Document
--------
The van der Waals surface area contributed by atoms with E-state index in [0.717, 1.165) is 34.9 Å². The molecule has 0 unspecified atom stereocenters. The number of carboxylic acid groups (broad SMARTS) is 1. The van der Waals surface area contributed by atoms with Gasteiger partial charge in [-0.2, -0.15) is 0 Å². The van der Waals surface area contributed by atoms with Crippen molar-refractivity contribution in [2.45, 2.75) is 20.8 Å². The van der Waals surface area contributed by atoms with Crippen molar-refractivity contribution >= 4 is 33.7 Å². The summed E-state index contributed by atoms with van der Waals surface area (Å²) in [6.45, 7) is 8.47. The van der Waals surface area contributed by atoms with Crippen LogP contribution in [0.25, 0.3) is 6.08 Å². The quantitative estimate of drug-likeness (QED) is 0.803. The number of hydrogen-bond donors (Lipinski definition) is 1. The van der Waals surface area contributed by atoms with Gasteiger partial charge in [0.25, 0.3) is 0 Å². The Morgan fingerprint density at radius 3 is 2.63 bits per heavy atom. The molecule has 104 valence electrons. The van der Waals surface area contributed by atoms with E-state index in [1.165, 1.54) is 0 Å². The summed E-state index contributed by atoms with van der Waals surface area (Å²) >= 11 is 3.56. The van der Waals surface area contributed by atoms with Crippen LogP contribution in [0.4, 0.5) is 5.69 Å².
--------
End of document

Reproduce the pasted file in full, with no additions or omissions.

The van der Waals surface area contributed by atoms with E-state index in [0.717, 1.165) is 34.9 Å². The molecule has 0 unspecified atom stereocenters. The number of carboxylic acid groups (broad SMARTS) is 1. The van der Waals surface area contributed by atoms with Gasteiger partial charge in [-0.2, -0.15) is 0 Å². The van der Waals surface area contributed by atoms with Crippen molar-refractivity contribution in [2.45, 2.75) is 20.8 Å². The van der Waals surface area contributed by atoms with Crippen molar-refractivity contribution >= 4 is 33.7 Å². The summed E-state index contributed by atoms with van der Waals surface area (Å²) in [6.45, 7) is 8.47. The van der Waals surface area contributed by atoms with Crippen LogP contribution in [0.25, 0.3) is 6.08 Å². The quantitative estimate of drug-likeness (QED) is 0.803. The number of hydrogen-bond donors (Lipinski definition) is 1. The van der Waals surface area contributed by atoms with Gasteiger partial charge in [0.25, 0.3) is 0 Å². The Morgan fingerprint density at radius 3 is 2.63 bits per heavy atom. The molecule has 104 valence electrons. The van der Waals surface area contributed by atoms with E-state index in [1.165, 1.54) is 0 Å². The summed E-state index contributed by atoms with van der Waals surface area (Å²) >= 11 is 3.56. The van der Waals surface area contributed by atoms with Crippen LogP contribution in [0.4, 0.5) is 5.69 Å².